I also believe that if we continue to sit in our own echo chambers, surrounded by people who agree with us, and we remain recalcitrant to any kind of compromise, that will be our downfall. I think that was part of what the senator was trying to do today in front of a crowd that was upset at his refusal to endorse Donald Trump for president, was to find some common middle ground and remind them of the role of the legislative branch. Unfortunately, the more vocal people in attendance did not appear interested in that.

We have to start showing up. We have to start bringing our young adults. But above all else, we have to start listening with open minds and hearts if we have any hope of healing the damage this presidential campaign has done to our psyche.

What’s On Your Mind?

Some random thoughts as I have way too much (but sorely needed) down time this summer…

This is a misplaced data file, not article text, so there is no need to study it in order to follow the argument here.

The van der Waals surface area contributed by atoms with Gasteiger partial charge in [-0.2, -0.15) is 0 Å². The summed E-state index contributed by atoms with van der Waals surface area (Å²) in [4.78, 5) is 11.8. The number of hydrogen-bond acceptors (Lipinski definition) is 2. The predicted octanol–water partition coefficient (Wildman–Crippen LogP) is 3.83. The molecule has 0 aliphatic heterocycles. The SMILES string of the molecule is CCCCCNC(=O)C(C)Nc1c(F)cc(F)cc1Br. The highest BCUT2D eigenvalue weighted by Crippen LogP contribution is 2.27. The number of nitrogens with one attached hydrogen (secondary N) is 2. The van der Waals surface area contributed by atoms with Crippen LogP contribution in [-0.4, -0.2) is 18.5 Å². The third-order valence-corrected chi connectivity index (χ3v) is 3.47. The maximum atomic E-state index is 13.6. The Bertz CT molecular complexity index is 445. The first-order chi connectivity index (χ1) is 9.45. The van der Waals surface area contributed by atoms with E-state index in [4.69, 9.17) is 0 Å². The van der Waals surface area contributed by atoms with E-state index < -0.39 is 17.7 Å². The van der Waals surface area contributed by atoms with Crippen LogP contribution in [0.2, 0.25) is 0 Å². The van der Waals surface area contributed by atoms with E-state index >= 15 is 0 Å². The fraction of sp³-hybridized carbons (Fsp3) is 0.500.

1. I watched ESPN’s 30 for 30 documentary “OJ: Made in America.” Compelling. Terrifying. Also made me feel a little bad for screaming at my uncle, post-verdict, when he agreed with the acquittal. Seeing the context of the entire case, the evidence, the systemic issues at play showed me the nuances that I was ignorant of 21 years ago. Although, 21 years ago, I was also pretty young and therefore, probably by default a bit ignorant in general.
  2. During last week’s filibuster in the senate, I tweeted about the minuscule renewed hope I felt watching senators doing something about gun-related deaths in this country. Some troll from Texas kindly asked me to leave the country. That was fun!
  3. I just now learned how to spell minuscule.
  4. And I just now learned that none of the proposed gun legislation from the senate passed. I’m discouraged. And disgusted.
  5. I really need to stick to the regimented schedule that I set for myself every Saturday. I plan an hour of writing time every day. I have yet to use it. It might help me with the discouragement and disgust.

What’s on your mind?